Month: November 2014

3 Missed Opportunities: Lead Nurturing to Maximize Conversions

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Lead generation is a tricky thing to get right. And if you’re not doing a great job of nurturing those new leads through to a purchase, your efforts will all have been in vain anyways. There are many tried and true ways to keep your leads interested and engaged, and hopefully your marketing and sales teams are already on top of them.

lead nurturing

So where is there room for improvement in your sales funnel and lead nurturing program? Only a thorough examination of your analytics, CRM system and sales figures will truly tell you what personalized steps you should be taking to maximize the number of new leads who make it through to a purchase. But there are several trouble spots in the lead nurturing process that most businesses struggle with, so you can start there.

These missed opportunities can cause you to lose a lead forever – whereas handling it in the right way can earn you a loyal customer instead. Maximize conversions with proactive steps and hands-on management of the sales funnel for all your leads. Look out for these opportunities to connect with leads, and don’t miss them when they come around.

1.  Abandoned Shopping Carts

I’m an expert on these because I abandon shopping carts myself – a lot. Many times a week, probably. I blame a lack of commitment combined with the sticker shock that comes with seeing the final total after shipping and taxes are added in. It’s not a social experiment, but I have to admit I’m always curious to see how the business in question will handle it, if at all.

If you’ve ever abandoned your shopping cart before clicking the Place Order button, then you probably know the answer to this one: most businesses don’t do anything about it. Since you are likely browsing their webshop as a guest (i.e. not signed in to an account associated with an email address), the business generally has no way to contact you. For many, the only recourse for following up is through retargeting, which we’ll get to later in this blog.

Related Class: Demand Generation: Email Marketing Messaging Best Practices

The businesses that stand out to me are the ones that have the ability to follow through, and act on it. Today I got an email from a site I browsed recently, with the subject line “Your cart misses you.” In the email were tempting images of the items I had considered purchasing, along with the clincher: a voucher code for $15 off my purchase if I act soon. This is a smart move no matter what type of business you’re running. If you have the ability to contact shoppers after they abandon a cart, use it. You might lose a little on your profit margin by offering a discount or free shipping, but otherwise it’s pretty much guaranteed that you’re going to lose the whole sale.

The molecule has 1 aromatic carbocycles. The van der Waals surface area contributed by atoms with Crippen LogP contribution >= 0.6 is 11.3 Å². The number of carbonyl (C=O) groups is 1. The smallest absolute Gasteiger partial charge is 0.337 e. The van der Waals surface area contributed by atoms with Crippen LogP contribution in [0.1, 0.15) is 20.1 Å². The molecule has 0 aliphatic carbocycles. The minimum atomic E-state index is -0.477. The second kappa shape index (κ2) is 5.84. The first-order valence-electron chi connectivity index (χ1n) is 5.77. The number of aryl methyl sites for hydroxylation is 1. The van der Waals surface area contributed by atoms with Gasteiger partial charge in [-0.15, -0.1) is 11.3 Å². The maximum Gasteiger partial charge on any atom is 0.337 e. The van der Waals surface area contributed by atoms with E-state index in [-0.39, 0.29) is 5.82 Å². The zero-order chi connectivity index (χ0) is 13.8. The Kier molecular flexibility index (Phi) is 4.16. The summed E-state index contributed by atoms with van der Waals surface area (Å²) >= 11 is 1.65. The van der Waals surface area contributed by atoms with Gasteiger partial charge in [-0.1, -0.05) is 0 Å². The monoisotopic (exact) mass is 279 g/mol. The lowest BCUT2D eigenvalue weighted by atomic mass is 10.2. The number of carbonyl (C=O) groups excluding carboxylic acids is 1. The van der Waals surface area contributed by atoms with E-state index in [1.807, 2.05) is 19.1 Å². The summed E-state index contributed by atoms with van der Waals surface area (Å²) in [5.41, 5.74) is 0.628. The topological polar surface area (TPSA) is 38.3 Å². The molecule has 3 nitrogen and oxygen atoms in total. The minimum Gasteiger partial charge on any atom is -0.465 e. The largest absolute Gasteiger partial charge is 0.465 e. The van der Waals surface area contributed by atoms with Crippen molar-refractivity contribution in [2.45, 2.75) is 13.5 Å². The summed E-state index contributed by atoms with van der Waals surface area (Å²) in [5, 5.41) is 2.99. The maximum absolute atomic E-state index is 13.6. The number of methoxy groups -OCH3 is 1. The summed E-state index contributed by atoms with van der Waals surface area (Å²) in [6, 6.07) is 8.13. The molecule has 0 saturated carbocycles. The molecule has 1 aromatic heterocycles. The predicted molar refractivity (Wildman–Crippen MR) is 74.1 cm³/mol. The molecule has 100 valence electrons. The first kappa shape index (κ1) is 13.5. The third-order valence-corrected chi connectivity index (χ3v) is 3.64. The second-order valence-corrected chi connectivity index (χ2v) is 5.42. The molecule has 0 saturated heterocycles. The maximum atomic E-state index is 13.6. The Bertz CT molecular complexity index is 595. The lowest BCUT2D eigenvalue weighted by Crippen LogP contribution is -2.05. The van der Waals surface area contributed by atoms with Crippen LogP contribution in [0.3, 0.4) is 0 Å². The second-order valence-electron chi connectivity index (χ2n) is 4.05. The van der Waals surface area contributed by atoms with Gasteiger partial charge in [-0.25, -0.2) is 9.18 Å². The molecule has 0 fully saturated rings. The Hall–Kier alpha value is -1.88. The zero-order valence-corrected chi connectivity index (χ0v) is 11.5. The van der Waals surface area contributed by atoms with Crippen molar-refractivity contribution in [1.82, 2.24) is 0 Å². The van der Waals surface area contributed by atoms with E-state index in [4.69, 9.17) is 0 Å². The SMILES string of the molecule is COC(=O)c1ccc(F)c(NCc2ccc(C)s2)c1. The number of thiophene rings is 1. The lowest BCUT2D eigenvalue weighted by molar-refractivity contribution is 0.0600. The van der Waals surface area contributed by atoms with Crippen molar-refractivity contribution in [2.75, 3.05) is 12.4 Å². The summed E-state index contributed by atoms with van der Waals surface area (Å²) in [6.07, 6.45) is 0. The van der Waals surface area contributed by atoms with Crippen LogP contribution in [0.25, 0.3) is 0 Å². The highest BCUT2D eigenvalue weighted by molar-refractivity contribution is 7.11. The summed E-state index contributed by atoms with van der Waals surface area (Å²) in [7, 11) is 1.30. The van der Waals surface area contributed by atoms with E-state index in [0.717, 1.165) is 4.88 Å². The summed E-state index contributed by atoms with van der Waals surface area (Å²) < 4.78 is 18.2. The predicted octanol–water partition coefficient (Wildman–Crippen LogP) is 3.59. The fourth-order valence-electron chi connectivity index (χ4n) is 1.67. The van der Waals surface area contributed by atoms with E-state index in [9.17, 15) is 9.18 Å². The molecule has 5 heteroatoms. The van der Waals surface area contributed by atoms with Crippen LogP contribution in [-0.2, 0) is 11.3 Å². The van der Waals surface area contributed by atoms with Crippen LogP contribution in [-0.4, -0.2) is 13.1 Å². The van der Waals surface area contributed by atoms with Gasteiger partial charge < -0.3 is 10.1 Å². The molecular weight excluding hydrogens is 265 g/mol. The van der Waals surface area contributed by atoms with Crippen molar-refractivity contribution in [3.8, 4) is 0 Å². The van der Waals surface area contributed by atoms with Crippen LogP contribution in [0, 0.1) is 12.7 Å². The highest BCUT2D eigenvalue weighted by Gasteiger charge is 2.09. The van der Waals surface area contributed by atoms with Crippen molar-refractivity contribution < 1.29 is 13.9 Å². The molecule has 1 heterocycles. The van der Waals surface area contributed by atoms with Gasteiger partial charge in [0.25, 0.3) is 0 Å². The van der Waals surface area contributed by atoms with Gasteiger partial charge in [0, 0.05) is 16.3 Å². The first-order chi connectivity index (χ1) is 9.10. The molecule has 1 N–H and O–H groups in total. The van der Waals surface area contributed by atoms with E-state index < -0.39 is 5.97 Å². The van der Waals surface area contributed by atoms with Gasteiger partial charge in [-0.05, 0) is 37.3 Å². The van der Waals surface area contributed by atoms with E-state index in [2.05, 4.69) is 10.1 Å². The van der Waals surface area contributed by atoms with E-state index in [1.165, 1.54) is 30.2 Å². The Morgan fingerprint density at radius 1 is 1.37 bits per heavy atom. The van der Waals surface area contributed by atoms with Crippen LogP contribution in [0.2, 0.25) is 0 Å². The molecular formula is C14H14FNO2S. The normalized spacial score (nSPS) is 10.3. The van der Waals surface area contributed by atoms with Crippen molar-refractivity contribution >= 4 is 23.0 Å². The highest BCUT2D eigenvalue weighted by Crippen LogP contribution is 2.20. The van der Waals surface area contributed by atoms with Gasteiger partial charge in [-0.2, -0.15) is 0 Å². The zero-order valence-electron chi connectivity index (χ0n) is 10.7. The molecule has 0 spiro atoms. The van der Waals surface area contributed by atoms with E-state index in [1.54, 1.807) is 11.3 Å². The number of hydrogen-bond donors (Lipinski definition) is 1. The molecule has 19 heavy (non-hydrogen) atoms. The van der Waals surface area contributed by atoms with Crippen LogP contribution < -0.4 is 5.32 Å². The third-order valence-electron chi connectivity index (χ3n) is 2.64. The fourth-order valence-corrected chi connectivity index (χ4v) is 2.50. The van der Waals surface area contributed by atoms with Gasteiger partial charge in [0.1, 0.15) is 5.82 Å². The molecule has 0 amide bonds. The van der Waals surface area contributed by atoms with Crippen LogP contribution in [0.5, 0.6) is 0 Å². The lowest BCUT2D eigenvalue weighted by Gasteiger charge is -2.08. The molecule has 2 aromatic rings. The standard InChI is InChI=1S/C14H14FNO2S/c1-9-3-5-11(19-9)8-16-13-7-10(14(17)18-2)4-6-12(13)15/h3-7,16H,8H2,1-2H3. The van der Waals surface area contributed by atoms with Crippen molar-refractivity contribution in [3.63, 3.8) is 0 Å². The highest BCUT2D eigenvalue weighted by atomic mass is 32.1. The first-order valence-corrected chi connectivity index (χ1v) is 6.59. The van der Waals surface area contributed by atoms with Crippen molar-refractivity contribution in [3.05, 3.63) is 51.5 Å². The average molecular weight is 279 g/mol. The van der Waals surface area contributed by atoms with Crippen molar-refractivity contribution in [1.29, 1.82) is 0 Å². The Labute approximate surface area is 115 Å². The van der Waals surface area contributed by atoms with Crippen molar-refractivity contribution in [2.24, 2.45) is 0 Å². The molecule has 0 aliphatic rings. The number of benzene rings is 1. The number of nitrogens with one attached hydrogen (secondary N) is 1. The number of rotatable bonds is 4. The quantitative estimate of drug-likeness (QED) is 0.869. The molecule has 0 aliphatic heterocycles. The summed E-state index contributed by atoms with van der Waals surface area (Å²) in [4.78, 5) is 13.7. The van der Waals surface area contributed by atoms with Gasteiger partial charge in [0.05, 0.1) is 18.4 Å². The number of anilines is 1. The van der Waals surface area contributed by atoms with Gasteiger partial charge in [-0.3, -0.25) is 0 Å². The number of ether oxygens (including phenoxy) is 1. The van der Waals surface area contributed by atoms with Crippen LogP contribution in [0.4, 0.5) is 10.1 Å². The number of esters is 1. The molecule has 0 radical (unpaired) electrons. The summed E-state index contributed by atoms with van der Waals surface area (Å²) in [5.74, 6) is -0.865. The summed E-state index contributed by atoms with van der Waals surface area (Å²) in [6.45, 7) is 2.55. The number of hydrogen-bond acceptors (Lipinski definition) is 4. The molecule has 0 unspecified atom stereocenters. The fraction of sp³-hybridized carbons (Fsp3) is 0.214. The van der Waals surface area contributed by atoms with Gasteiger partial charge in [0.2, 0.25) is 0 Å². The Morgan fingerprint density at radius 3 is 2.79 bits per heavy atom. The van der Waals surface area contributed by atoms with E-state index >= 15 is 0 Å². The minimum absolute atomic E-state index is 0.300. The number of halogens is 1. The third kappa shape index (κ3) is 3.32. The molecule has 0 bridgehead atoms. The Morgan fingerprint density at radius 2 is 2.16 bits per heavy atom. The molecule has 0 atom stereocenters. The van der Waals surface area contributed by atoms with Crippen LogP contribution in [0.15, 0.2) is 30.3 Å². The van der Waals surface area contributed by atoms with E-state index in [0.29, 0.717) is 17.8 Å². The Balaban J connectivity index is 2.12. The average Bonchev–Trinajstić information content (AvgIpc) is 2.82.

2.  Shoppers Who Browse and Leave

Any eCommerce business is likely to see a lot of these users; they come to your webshop, look at a few products, and take off without purchasing. This is an opportunity that is very often missed since, as I said above, you don’t have an email address to contact them. But you can still follow up with them in a different way.

Related Class: How to Set Up Social and Display Retargeting

Retargeting is essentially pinpointing those users who have visited your site, and getting relevant online ads in front of them. With the right tracking technology, or the help of third party agency, you can automate ads to be for exactly what that user was looking at or searching for. Did they browse your site and click on a few winter jackets? Did they search your site for the term “down parka”? With retargeting, you can show them ads of jackets they considered, and other items that seem very relevant to their needs. It’s generally said that only 2% of online shoppers buy at first sight; retargeting is designed to get the other 98% to come back to your site for a second look (and hopefully a purchase!).

3.  Leads with Little Information to Support Them

Unless you have a business that sells one very specific commodity or service, it can be difficult to know what a lead is looking for when they sign up for your mailing list or fill out a form. This missed opportunity is essentially not asking for enough information to personalize the marketing emails and offers that you will need to use to cultivate the lead.

Obviously this is a fine line to walk, since a form that is too long or asks for too much information risks a high rate of abandonment. Consider offering a freebie, discount code or guide that is significant enough to warrant the longer form and thus more of the user’s time.